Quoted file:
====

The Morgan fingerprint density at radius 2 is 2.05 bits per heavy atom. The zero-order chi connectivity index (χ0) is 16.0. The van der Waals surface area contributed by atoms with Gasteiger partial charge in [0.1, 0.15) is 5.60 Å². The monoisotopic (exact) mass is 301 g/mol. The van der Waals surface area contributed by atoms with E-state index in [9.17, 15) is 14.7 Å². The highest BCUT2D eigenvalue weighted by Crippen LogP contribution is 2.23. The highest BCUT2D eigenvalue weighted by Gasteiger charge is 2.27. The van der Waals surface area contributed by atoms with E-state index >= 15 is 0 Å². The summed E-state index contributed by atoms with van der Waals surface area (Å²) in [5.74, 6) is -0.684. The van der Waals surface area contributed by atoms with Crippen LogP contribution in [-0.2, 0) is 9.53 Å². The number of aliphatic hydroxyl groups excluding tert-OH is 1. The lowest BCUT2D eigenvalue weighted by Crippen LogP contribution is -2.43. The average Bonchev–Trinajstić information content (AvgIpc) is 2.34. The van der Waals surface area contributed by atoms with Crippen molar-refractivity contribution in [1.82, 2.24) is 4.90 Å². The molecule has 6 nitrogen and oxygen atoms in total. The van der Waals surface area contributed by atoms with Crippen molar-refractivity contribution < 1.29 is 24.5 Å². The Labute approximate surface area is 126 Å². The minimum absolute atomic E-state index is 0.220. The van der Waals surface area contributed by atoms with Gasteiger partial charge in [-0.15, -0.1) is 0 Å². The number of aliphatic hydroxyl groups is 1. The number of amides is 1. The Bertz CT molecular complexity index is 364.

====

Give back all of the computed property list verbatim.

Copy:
The Morgan fingerprint density at radius 2 is 2.05 bits per heavy atom. The zero-order chi connectivity index (χ0) is 16.0. The van der Waals surface area contributed by atoms with Gasteiger partial charge in [0.1, 0.15) is 5.60 Å². The monoisotopic (exact) mass is 301 g/mol. The van der Waals surface area contributed by atoms with E-state index in [9.17, 15) is 14.7 Å². The highest BCUT2D eigenvalue weighted by Crippen LogP contribution is 2.23. The highest BCUT2D eigenvalue weighted by Gasteiger charge is 2.27. The van der Waals surface area contributed by atoms with E-state index >= 15 is 0 Å². The summed E-state index contributed by atoms with van der Waals surface area (Å²) in [5.74, 6) is -0.684. The van der Waals surface area contributed by atoms with Crippen LogP contribution in [-0.2, 0) is 9.53 Å². The number of aliphatic hydroxyl groups excluding tert-OH is 1. The lowest BCUT2D eigenvalue weighted by Crippen LogP contribution is -2.43. The average Bonchev–Trinajstić information content (AvgIpc) is 2.34. The van der Waals surface area contributed by atoms with Crippen molar-refractivity contribution in [1.82, 2.24) is 4.90 Å². The molecule has 6 nitrogen and oxygen atoms in total. The van der Waals surface area contributed by atoms with Crippen molar-refractivity contribution < 1.29 is 24.5 Å². The Labute approximate surface area is 126 Å². The minimum absolute atomic E-state index is 0.220. The van der Waals surface area contributed by atoms with Gasteiger partial charge in [-0.15, -0.1) is 0 Å². The number of aliphatic hydroxyl groups is 1. The number of amides is 1. The Bertz CT molecular complexity index is 364.